Dream FM; Inside Leeds’ Legendary Pirate Station

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Undeleted tells the inside story of Dream FM, Leeds’ legendary pirate station…

I wanted to tell the story of Dream FM because it felt like the station had been written out of history.

Dream was a Leeds-based pirate radio station but its transmitters beamed a playlist of house, techno, drum and bass, soul and hip hop across a sizeable chunk of the north of England from 1992 to 1995.

A veteran northern soul fan from Wakefield, who had always dreamed of running his own station, roped in a few locals and students – wannabe DJs and actual DJs alike – cobbled together a studio in an attic in Burley and began broadcasting. I was the second in a long line of presenters.

Dream FM began as central government, local authorities and the police made a concerted effort to contain the rave scene that had blossomed across the UK in the industrial wastelands helpfully created by Margaret Thatcher.

Councils all over the country – including Leeds – followed the example of Glasgow when hosting the 1990 European Capital of Culture celebrations and began licensing venues to stay open later than ever before.

The whole thing was going mainstream – in that everyone seemed to be into it – but the mainstream media hadn’t yet caught up, and Dream FM was able to plug a sizeable gap in the airwaves.

A lot of people had a lot of time on their hands and there was an explosion of creativity, which involved individual capitalist entrepreneurism as much as it did non-profit collective action.

It was an exciting time, when the supposed barriers separating people – class, age, sexuality, race, income, education, football teams, haircuts – didn’t seem to matter.

Dream FM was every bit as diverse as the movement that inspired it. There were, for example, many more women working at the station, both presenting and behind the scenes, than was often the case in other parts of the emerging ‘night-time’ economy. Making a big deal about a fifth of the station’s presenters not being men seems laughable now, but the representation of women elsewhere, such as on club flyers, left a lot to be desired. We did our bit.

We were a professional operation. An exhaustive list of what not to do while on air was permanently bluetacked to the studio wall. The idea was to avoid rocking the boat with the authorities, and it paid off. At its height, the station reached Sheffield in the south, Huddersfield in the west, Northallerton in the north, Hull in the east, and all points in between.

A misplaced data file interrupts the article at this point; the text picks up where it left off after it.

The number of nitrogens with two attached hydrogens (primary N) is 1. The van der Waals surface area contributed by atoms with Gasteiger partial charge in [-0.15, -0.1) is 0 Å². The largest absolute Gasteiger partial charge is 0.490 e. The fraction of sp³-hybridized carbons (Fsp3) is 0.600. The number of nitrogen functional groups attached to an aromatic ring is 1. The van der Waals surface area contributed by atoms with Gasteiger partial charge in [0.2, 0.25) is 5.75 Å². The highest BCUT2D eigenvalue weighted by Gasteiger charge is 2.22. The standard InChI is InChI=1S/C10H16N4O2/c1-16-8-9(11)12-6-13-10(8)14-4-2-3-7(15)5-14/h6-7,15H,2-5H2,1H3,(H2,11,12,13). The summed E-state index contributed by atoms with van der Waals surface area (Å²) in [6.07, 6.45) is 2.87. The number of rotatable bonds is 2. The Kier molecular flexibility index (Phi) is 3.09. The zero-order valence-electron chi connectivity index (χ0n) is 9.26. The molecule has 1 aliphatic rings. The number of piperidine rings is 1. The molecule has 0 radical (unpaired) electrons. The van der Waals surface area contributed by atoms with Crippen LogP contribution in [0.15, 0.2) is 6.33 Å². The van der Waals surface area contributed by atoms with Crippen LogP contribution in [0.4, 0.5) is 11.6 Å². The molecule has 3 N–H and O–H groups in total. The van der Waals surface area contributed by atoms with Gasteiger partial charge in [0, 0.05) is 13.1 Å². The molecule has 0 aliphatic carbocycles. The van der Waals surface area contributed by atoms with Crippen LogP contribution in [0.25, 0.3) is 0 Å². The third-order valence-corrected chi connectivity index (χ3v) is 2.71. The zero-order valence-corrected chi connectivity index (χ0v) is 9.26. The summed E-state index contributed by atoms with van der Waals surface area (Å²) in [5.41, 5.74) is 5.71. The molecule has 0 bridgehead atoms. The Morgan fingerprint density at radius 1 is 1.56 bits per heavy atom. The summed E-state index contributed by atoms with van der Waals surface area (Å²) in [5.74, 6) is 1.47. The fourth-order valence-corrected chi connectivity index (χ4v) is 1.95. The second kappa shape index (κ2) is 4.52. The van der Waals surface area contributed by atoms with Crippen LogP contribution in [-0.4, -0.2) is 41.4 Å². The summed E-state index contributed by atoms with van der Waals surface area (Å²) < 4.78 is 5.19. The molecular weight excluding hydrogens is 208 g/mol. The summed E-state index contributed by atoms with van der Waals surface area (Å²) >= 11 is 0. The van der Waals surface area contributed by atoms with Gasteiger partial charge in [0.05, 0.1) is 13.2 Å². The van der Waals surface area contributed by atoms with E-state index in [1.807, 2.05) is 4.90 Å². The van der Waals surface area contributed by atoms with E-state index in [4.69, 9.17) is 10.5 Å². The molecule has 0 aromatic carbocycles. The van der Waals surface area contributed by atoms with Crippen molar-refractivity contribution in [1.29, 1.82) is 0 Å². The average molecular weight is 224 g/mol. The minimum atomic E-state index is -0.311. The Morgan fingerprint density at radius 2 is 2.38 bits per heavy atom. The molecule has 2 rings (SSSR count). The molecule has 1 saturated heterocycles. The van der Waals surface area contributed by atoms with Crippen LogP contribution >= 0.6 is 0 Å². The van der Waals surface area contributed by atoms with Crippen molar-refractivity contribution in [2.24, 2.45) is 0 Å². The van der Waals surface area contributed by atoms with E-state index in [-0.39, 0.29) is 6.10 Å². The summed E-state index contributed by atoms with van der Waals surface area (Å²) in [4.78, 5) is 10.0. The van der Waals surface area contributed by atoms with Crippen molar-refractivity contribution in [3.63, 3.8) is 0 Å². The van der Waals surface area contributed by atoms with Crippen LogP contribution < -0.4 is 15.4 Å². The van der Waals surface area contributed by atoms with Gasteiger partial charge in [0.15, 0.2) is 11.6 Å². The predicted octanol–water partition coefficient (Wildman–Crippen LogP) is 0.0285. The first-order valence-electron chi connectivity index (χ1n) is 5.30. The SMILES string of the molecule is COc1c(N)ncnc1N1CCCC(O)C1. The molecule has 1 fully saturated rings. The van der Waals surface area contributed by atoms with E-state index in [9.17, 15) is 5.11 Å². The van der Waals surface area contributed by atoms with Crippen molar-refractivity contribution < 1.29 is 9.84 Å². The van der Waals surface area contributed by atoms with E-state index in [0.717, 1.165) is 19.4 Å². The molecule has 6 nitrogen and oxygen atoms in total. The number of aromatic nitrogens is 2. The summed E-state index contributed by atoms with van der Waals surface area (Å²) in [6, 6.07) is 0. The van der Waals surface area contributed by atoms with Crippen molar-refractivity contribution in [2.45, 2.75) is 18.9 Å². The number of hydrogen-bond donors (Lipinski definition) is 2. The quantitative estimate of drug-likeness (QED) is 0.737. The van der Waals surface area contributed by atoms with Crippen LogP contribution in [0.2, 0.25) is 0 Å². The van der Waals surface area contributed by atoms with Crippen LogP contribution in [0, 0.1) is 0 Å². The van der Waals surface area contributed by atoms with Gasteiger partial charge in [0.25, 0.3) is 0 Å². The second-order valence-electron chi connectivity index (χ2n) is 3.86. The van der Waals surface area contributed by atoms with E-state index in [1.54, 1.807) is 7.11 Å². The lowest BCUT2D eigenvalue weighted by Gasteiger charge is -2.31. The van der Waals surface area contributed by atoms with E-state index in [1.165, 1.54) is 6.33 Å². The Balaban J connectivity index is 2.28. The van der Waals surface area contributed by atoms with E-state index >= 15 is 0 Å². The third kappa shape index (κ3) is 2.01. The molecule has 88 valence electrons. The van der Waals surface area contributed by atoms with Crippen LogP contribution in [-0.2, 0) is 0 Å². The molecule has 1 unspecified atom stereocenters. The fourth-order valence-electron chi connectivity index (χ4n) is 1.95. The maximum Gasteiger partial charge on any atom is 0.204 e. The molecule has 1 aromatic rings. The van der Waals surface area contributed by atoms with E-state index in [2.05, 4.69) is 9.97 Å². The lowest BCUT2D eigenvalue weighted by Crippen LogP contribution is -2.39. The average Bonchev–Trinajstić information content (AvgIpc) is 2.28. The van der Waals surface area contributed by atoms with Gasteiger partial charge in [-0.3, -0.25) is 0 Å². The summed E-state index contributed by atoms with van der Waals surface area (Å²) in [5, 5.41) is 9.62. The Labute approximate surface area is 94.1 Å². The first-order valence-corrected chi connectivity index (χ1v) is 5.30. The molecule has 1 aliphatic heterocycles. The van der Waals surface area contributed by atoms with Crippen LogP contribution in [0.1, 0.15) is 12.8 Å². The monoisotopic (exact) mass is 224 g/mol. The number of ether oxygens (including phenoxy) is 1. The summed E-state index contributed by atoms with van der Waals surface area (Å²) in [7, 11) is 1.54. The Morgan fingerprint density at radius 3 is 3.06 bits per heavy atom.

I only realised how big it had become when I turned up at our first event, a party in the old library at the corner of Hyde Park, to see hundreds of kids who couldn’t get in spilling across Woodhouse Lane.

Promoters in Leeds had been sceptical about the station but they eventually allowed us access to their headliners for guest slots, including such actual rave legends as Sasha, Andrew Weatherall, Juan Atkins, Joey Beltram, DJ Zinc and Carl Cox (who got stuck in a lift going up to a studio in a tower block in Little London).

We were also very popular with “the boys from the big house” in Armley – or, as Her Majesty’s Government knew them, the inmates of HMP Leeds.

Paul Taylor’s show on Sunday nights specialised in big hands-in-the-air piano-driven screamers, and included a long list of shout outs for incarcerated local lads and their friends and families, ending with a request for those inside to “rattle your cages” in appreciation.

They responded by battering their cell doors with whatever came to hand.

Concerned by a weekly escalation in noise levels, the governor had a word with the Home Office, the Home Office had a word with the Department of Trade and Industry (the government department policing the airwaves), and the DTI’s local guy had a word with the boss at Dream FM. The feature ended.

While we were at the beginning of the digital age, it was a very different time.

There were mobile phones – we had our own brick in the studio – but not many, and the idea of combining them with a camera never occurred to anyone. We only took photos when we were on holiday. If we wanted to archive our shows, we stuck a cassette into a tape deck and pressed record and play at the same time.

Infuriatingly, for a long time when you Googled Dream FM, the top hits were for the London pirate of the same name.

Trouble is, I’m a pretty unreliable narrator where detail is concerned. Inspired by the Memories of Dream FM Facebook page, I decided to ask what other people involved in the station – staff and listeners – thought about it all.

I wanted to document and celebrate an important piece of social history that has gone largely unrecorded elsewhere. Other people might see it as nostalgia for a time when we were all younger, prettier and dafter.

It turns out that one former presenter is a psychotherapist in Barnsley, while another travels the world using stencils and detergents to make art out of grime-encrusted city streets. One is a poet in the northeast of Scotland, and another designs the online user experience for the Ford Motor Company.

The woman who organised the Dream office now organises resources for a global NGO, while the guy who managed the studio does a similar job for Amazon. And many former presenters are involved in music in one way or another.

Their stories – including that of the guy who ran it all – and those of a number of listeners, make for an illuminating read, I think.

Illuminating what exactly, I’m not sure.

Was Dream FM a family, a cult, or a movement? If we were involved in a criminal enterprise, why don’t I feel like a criminal? And if we were a business, how come I never got paid?

Maybe we were an early social enterprise.

Either way, if you have something to say about Dream FM, get in touch and maybe one day we’ll find out.